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Your e-Mails

Mrs Sarah Mint-Viscount
The FrenchCork Hat - AustraliaKiwi - KiwisCanadaIreland

Kimberley and Chocolate Kimberley Review
Nicey replies: Well yes I came to much the same conclusions in the news item I posted after the interview. Anyhow you're right the time has come for a proper Ireland icon. I'm normally fairly reticent about dishing out icons based purely on geopolitical boundries but as you all seem to have this weird rice krispie bun thing going on over there in addition to Kimberleys I think you've finally earned it (its a pity you had to mention the others as protocol dictates that they need to go up too (Also the Welsh will be after me again (...oh you left out the Kiwis))).

Sue Northcott
FruitThe FrenchTea
Nicey replies: Hello Sue,

Glad you have bucked up a bit this week.

I remember my first visit to a LeClerc (indeed the first French Supermarket I went too), must have been about 15 years ago now. Despite only being a small one it still sold cement mixers along with the more obvious groceries. For added rustic charm a small flock of sparrows were coming in through a gap in the roof and making off with some goods placed at the top of the shelves. I'm guessing it was somewhere near Montreuil just south of Boulogne.

Anyhow sorry to bring you down in your hour of triumph but French peach flavoured Iced tea fails on at least three counts. Still the fact that the boy is showing willingness to try other beverages is a good thing in general. We work on the principle here that certain selected items such as special forms of cake (one's that we made a bit of a fuss about baking) can only be consumed with tea. This works some of the time but is in no way fool proof.

Jeremy Shotts
The French

Tunnocks Wafer Review
Nicey replies: That's surprising, most plain chocolate zealots have taken to the blue and gold wafers like ducks to water. Perhaps you were just disorientated by the switch, a bit like approaching a French round-about for the first time. After a day or two it seems natural.

Jonny Cowbells
CakeThe FrenchTea
Nicey replies: As I too have endured many a cup of Liptons tea a mere mountain away from you I have some empathy for your wretched plight. Mind you living in the middle of Espace Killy and looking like the season could make it through to the start of May this year tempers my anguish somewhat.

Still well done to Mrs Cowbells for her resourceful baking. I have to say I do like the whole high altitude baking thing in ski resorts even if much of it is enforced on chalet maids.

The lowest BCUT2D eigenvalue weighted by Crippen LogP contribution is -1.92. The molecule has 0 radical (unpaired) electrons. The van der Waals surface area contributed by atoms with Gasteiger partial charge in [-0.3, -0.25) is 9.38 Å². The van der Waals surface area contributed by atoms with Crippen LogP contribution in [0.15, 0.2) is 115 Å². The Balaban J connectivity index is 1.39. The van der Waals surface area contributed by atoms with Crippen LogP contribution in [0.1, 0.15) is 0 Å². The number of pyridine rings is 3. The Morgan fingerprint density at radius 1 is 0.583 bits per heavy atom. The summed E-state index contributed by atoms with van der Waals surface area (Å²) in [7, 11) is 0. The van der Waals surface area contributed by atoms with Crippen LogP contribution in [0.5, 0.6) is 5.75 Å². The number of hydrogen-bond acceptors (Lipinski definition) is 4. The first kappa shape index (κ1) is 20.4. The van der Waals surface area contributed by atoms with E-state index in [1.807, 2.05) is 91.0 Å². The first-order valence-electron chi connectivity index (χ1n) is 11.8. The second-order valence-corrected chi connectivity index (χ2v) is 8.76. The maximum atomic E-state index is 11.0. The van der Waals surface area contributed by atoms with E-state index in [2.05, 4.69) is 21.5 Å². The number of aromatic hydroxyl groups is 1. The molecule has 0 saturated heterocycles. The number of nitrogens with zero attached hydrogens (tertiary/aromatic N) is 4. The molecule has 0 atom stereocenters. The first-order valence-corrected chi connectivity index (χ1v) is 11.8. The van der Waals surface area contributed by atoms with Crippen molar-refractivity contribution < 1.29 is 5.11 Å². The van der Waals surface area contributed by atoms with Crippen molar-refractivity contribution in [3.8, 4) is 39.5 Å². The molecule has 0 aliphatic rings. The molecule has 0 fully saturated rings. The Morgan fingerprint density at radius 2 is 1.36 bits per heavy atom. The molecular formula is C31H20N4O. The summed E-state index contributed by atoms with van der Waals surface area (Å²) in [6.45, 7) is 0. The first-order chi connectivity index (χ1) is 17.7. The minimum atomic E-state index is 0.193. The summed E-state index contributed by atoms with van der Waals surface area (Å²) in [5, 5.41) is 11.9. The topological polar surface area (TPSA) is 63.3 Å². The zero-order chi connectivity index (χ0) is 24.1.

David Blaxill
The French

Bastogne Review
Nicey replies: Ahh I'm only familiar with the Auchan biscuit aisle at Boulogne. As soon as the tyres touch down in Calais I am filled with the urge to leave the place and head south, even if it is only for twenty minutes. We too like a spot of the old pic-nic when in France. There is also good sport to be had worrying the French by eating at times that are out of sync with them due to the hour time difference and being through a casual British approach to lunch time based on feeling peckish rather than some national time signal. Often as we have sat on a camp chair in some French lay by at quarter past two in the afternoon chewing on a bit of sauciseson whilst disembowelling an over ripe melon with spoon, we have received shocked glances from the occupants of a passing Renault or Citreon.

Once when camping in deepest darkest France we began about lunch at almost 1:30 and finished at around 3:00. One of the other French campers who we had gotten to know quite well came across to see if we were all right. He had been fretting that one of us had been taken ill, or that we had been involved in a road accident. He had to employ some very seldom used French expression that may have been "Vous mangez en decolarge?" or something like that. Despite two of our party being fluent French speakers and both having lived in France for at least a year each neither had heard this, which they best translated as "eating out of time". We were all quietly pleased with ourselves for creating such an air of tension just through shear applied Britishness.